Thursday, January 20, 2011

Below are two photos. One of the photos shows a child doing an activity that is providing valuable learning. The other photo shows a child that is having an experience that does not support optimal learning. 



Do you know which photo depicts the way a child’s brain will develop the strongest brain connections?
Information from this article will provide the answer to the question, "Which type of experience is best for growing brains?" 

“Many parents don’t know that the American Academy of Pediatrics has    established guidelines that recommend no televisions, video games, or Internet access in children’s bedrooms; no screen media for children under two; and no more than two hours of educational television a day for children older than two."

"If most parents don’t know the recommendations, they certainly don’t know the reasoning behind them."

“In the first 18 to 24 months of life, the brain is developing rapidly, primarily in response to environmental stimuli,” Strasburger says. “Stimuli that optimize the development of brain architecture include personal interactions, motor skills practice, and problem-solving activities. And the best way to teach these skills is not through screen media.”

So obviously photo #1 shows an activity that is going to lead to learning in the way the developing brain needs most.

Additionally, below are findings that reveal a need for concern. This research was reported on VentureBeat.

"If you were in any doubt that technology is now a fundamental part of kids’ lives, these statistics prove it: 69 percent of children aged 2-5 can use a computer mouse, but only 11 percent can tie their own shoelaces. More young children know how to play a computer game (58 percent) than swim (20 percent) or ride a bike (52 percent). There is no gender divide. Boys and girls under the age of 5 were equally adept at using technology.
These are the results of a study commissioned by Internet security company AVG on how children aged 2-5 interact with technology. 2,200 mothers with Internet access in the USA, Canada, UK, France, Germany, Italy, Spain, Japan, Australia and New Zealand were polled."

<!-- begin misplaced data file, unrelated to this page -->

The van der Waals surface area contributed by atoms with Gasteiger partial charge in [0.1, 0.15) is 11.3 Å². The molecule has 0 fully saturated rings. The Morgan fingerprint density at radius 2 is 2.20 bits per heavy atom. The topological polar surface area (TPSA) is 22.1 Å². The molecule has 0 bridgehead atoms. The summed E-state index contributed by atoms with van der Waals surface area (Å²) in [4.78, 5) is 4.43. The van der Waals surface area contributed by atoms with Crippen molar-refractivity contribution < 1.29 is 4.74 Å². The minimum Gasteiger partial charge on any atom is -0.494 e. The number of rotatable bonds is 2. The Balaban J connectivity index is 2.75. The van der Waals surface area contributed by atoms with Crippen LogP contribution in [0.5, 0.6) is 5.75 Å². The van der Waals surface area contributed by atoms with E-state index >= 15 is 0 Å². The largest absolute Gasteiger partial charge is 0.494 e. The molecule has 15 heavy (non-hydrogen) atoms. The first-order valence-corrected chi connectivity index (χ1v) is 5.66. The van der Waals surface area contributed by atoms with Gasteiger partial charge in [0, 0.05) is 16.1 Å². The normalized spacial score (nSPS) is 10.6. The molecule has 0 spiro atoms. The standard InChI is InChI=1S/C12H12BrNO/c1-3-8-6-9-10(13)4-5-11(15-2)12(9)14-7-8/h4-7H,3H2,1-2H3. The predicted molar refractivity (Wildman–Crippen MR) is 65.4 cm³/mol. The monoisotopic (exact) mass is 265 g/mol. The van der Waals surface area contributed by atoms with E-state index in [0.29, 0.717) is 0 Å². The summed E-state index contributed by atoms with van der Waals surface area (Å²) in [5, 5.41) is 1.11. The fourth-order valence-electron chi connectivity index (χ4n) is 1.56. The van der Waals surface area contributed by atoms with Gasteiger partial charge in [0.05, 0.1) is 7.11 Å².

The results of this study demonstrates the critical need to create wide spread awareness. We need to ensure every adult understands that early experiences directly impacts the way children's brains are wired. It is essential that every child is provided with the opportunities that will impact their development in the most beneficial way. And we KNOW that play and direct interactive experiences are going to have the most positive impact!!  

For ways to promote and provide optimal brain development go to:


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You are so good at showing exactly what is vital to know! Thanks, Deborah

January 20, 2011 at 11:30 AM
Deborah McNelis said...

THANK YOU!!!..... And you are so good at supporting what is vital to know... In addition to all the valuable work you do to also create awareness and understanding!

January 20, 2011 at 11:36 AM
Anonymous said...

While I fully support the notion of keeping technological media to the minimum for the young child, I find these statistics a bit biased. Of course there is a greater percentage of children who know how to use a mouse than the percentage that can tie their own shoelace. The level of dexterity required for each activity is completely different! Technology is designed to be easy and user-friendly (e.g. one hand for using a mouse, one button to turn on the TV) where as life skills (tying shoe lace, using cutlery etc) take time, practice and patience!

January 20, 2011 at 9:30 PM
Deborah McNelis said...

I actually thought the same thing about the comparison of tying shoes, when I read this research. It does take a great deal of fine motor control that some children are not ready for at these young ages.
Thank you for sharing your comment.

January 20, 2011 at 9:44 PM

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